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Two Harley Clarke proposals aired

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Advocates for two proposals to reuse the lakefront Harley Clarke mansion in Evanston described their plans at a community meeting Tuesday evening at the Civic Center.


Audrey Niffenegger.

Audrey Niffenegger, author of The Time Traveler’s Wife and other novels, described plans for an Artists Book House, which she described as an outgrowth of a since closed program she was involved with at Columbia College Chicago, the Center for Book and Paper Arts, that focused on the art of papermaking and the physical creation of books.

“It was so much fun,” Niffenegger said, “It’s such a shame Columbia’s not doing it any more.”

She said she envisioned having a letterpress printing press in the basement of the mansion and providing writing space for authors in some of the upstairs rooms while others could be used for book binding and creative writing classrooms.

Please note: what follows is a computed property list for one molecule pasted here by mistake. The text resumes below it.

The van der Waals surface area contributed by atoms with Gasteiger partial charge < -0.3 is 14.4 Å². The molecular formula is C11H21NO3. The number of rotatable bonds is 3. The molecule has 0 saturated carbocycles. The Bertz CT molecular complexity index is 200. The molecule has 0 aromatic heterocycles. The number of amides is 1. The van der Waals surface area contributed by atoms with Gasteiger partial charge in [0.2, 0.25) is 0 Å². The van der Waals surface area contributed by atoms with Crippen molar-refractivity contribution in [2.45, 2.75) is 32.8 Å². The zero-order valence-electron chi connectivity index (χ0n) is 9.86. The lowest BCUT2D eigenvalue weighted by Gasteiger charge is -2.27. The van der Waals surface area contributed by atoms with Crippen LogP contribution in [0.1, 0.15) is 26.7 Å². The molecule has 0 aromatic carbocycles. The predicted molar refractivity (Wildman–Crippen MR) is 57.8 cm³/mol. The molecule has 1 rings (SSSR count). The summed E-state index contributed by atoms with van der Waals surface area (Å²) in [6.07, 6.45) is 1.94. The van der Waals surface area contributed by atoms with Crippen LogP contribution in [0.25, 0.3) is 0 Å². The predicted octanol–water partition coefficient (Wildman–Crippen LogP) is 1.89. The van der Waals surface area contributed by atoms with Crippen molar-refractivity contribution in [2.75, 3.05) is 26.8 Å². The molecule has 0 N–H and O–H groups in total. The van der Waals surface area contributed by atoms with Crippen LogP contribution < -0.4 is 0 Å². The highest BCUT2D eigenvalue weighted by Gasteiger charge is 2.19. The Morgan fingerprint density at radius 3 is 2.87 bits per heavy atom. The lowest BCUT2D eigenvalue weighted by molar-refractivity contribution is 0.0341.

Plants grown in the garden, she suggested, could be harvested and turned into paper. And she anticipates the facility would also include a library, bookshop, gallery and a cafe.


Residents who turned out to hear the presentations in the Parasol Room at the Civic Center.

Niffenegger, who has acquired significant wealth from her successful novels, said she was prepared to provide some of the funding for the project herself, but that it would require additional donors.

“We’re still working on nailing down hard numbers on what it will cost,” she said.


Patrick Donnelly.

Patrick Donnelly and several other members of the Evanston Community Lakehouse & Gardens group presented an updated version of their proposal. An earlier version was rejected by the city in a previous round of efforts to find a new use for the mansion.

Donnelly said the group envisions holding seasonal gatherings at the mansion — avoiding the summer months when the available parking is used by visitors to the adjacent Lighthouse Beach.


Bill Brown.

Also speaking for the Lakehouse group, Bill Brown a construction management consultant who’s done work at First United Methodist Church and the Chicago Botanic Garden, said the 18,500 square foot mansion “is not in bad shape” and restoration of the property “is well worth doing.”

He suggested renovations will need to be done in phases and ultimately may cost between $5 million and $10 million.

The city has set a deadline of Feb. 28 for groups interested in leasing the mansion to submit their proposals for its reuse.

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